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How to grow without an existing audience

Anna from Revue
Anna from Revue
Hi there,
Social media can be a fantastic source of potential newsletter subscribers. If people follow you on Twitter, they’ve already expressed an interest in what you share, and might be interested in getting more of your content.
But one of the most common questions in my inbox boils down to this: “how do I grow my newsletter if I don’t already have an established social media audience?“
It’s a great question, and I’m going to pull together some ideas and advice below.
Find your ideal reader
As with most things growth-related, the absolute holy grail is knowing your reader. Ask yourself: what job does your newsletter perform for them?
Here are some examples:
Once you have an idea of their interests and reading habits, it will be easier to identify the places where you’re most likely to find, and communicate with, your potential subscribers.
Work out where they are, and go there
The best place to start, even if you don’t have a large following, is often social media. If you have an account on Twitter, Facebook, Reddit, Instagram, TikTok (etc), try to find groups, threads, conversations, and communities that focus on your newsletter’s topic.
Get involved. Engage in conversations. Pose questions. Become an active member in that community, and share your newsletter as a resource for the other people there. You’ll likely see your social media connections grow as you continue to show up in these spaces.
A word of warning: many social media groups don’t take kindly to overt self-promotion, so it’s advisable to authentically engage with the community before dropping in a link to your signup form at a time when it’s relevant and useful (here’s Reddit’s guidelines for self-promotion).
Know your value — and prove it early
If people don’t already know you or follow you on social media, they may need an extra nudge to understand how your newsletter could be valuable to them.
It’s always best to be clear about what value you provide on your newsletter’s sign-up page, and in all places where you share that link. But you can go one further.
A few weeks ago, I wrote about how you can use freebies (aka. lead magnets) to demonstrate your value early, and to give readers an extra incentive to subscribe. The idea is that you provide something for free in return for somebody’s email address, and it can be a great way to gather engaged readers. I’d recommend checking out the issue linked above for inspiration, but here’s an example to show you what I mean:
Collaborate
Another way to grow your list that doesn’t involve having lots of Twitter followers is collaboration and cross-promotion. If you know other newsletter writers who write about a similar topic to you, ask if they would be prepared to share your sign-up page in their newsletter — and offer to do the same.
To go further, you could also work on join ventures with others in your field of interest. Perhaps you guest-edit each other’s newsletter once in a while, or perhaps you run an online event, course, or webinar where you can promote your newsletter to attendees.
Joining a club for people who share your interests and holding offline events can be a fun way of getting your newsletter in front of potential readers — especially if your newsletter has a local focus.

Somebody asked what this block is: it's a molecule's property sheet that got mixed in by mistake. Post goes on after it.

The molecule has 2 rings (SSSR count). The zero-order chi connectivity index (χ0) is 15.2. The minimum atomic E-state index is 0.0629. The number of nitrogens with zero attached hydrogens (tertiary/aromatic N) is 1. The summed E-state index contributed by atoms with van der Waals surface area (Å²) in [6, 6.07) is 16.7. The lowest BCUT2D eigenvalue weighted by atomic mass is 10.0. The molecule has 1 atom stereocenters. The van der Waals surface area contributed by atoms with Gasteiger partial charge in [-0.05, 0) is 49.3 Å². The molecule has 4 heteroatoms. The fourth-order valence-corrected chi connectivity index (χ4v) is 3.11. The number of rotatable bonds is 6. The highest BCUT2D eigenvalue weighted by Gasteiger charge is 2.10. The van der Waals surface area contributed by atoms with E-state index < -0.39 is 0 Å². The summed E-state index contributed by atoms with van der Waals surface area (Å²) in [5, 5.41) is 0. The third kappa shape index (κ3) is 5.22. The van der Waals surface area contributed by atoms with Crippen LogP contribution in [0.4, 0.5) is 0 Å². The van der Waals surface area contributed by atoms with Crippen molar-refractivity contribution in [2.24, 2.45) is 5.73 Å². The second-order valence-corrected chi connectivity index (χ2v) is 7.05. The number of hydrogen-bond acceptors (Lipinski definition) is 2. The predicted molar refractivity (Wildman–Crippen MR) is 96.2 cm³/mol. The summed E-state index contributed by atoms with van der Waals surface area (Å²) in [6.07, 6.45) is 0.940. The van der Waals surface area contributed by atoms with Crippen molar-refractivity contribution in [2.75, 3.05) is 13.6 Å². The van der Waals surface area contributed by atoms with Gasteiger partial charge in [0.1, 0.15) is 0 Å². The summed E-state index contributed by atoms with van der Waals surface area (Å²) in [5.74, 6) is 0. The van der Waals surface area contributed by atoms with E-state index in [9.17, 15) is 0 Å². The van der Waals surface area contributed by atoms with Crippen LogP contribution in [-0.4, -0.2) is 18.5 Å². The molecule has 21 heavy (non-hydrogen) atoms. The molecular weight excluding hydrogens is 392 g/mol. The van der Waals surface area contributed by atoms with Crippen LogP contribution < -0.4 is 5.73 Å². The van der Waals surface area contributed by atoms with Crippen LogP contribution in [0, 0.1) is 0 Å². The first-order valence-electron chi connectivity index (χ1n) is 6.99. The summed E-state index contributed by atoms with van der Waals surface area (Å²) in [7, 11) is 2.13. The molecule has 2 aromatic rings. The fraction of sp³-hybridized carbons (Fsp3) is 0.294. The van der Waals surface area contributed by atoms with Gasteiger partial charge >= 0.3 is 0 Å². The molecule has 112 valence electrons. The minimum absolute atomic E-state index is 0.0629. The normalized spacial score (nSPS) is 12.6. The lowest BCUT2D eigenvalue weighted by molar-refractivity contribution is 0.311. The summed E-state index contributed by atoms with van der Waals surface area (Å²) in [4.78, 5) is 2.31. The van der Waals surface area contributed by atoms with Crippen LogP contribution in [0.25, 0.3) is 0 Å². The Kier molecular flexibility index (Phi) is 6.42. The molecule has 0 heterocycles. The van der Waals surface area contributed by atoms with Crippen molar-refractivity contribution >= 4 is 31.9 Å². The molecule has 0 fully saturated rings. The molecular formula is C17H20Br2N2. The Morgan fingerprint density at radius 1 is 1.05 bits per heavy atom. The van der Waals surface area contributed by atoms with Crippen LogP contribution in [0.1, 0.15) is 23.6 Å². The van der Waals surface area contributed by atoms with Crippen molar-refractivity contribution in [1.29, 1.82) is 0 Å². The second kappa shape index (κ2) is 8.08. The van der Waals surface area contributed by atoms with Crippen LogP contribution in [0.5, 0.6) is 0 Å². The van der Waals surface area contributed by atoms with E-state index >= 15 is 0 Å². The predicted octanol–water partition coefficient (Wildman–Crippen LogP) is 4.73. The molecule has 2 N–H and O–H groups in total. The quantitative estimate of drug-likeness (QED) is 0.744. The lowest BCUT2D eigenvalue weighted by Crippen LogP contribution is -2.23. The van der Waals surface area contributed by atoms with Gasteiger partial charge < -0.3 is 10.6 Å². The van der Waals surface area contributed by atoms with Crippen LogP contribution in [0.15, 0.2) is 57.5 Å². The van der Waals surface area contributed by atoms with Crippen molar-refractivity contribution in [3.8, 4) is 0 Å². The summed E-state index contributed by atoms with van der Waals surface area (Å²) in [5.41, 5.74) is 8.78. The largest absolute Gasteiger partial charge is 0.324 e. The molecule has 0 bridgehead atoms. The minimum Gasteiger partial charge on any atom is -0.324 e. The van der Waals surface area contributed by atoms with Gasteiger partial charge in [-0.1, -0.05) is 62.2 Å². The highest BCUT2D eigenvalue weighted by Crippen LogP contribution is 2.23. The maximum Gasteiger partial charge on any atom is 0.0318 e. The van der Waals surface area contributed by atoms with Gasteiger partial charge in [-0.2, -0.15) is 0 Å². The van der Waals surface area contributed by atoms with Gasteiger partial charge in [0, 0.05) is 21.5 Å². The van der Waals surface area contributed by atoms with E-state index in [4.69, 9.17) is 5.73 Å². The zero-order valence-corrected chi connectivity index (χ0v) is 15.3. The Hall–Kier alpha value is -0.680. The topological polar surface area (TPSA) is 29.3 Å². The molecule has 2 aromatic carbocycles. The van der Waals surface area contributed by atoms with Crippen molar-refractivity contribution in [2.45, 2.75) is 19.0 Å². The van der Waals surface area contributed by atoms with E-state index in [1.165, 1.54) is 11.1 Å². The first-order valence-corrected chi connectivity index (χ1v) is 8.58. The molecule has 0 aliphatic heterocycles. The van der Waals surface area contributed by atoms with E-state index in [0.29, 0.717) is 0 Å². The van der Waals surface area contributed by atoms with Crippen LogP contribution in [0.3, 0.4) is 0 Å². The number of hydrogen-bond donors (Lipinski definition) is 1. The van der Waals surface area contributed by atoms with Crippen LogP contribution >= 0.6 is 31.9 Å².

Word of mouth
A method that tends to bring in particularly engaged subscribers is asking your readers to share your newsletter with their friends, family, or anybody else who would be interested. In fact, I’d recommend adding a callout in each newsletter issue to ask your readers to do just that. I’ve seen writers do this in the intro, outro, or halfway through (you could experiment with where works best for you!). It’s a tried-and-tested tactic for newsletters of all shapes and sizes.
Parting words
I won’t beat around the bush — it can be easier to grow your subscriber list if you have lots of followers on social media. But it’s not the only source of subscribers out there, and it’s absolutely possible to grow your newsletter alongside your social media following by targeting other places where your reader may live, and going all in. Revue creators can learn more about setting their newsletter up for success by signing up to the Revue Email Academy — a 5-day email course with new tips every day.
I’d love to hear what has (and hasn’t) worked for you in the past — you can reach me by hitting reply.
Now, onto some inspiration to brighten your Tuesday.
Newsletter inspiration
Near the top of this issue, I mentioned Cestrian Stocks Bulletin, a newsletter by Cestrian Capital Research. It packages investment information and findings from the company’s own research in a free newsletter, as well as a paid offering that shares their “best stock idea” each week, plus real-time commentary and access to much more data.
A brilliant thing about this newsletter is that it takes complicated concepts and writes about them like a real human. No dry, dense text here — only a conversational tone that’s a rarity in the world of financial markets. They do the research and the heavy lifting, then explain it clearly to readers, thereby saving their subscribers time and, potentially, an information-overload headache.
Check out their profile page below:
Cestrian Stocks Bulletin
Here’s what else is going on in the newsletter world…
The week in newsletters
The Atlantic wants to hire newsletter writers — and it wants their subscribers, too
These ex-Morning Brew employees are launching a newsletter platform
Quartz bets on newsletters to drive reader revenue
Carlos Watson plans to relaunch Ozy, despite significant setbacks
That’s all for this week! I’ll see you back here next Tuesday.
Until then,
Anna
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Anna from Revue
Anna from Revue @revue

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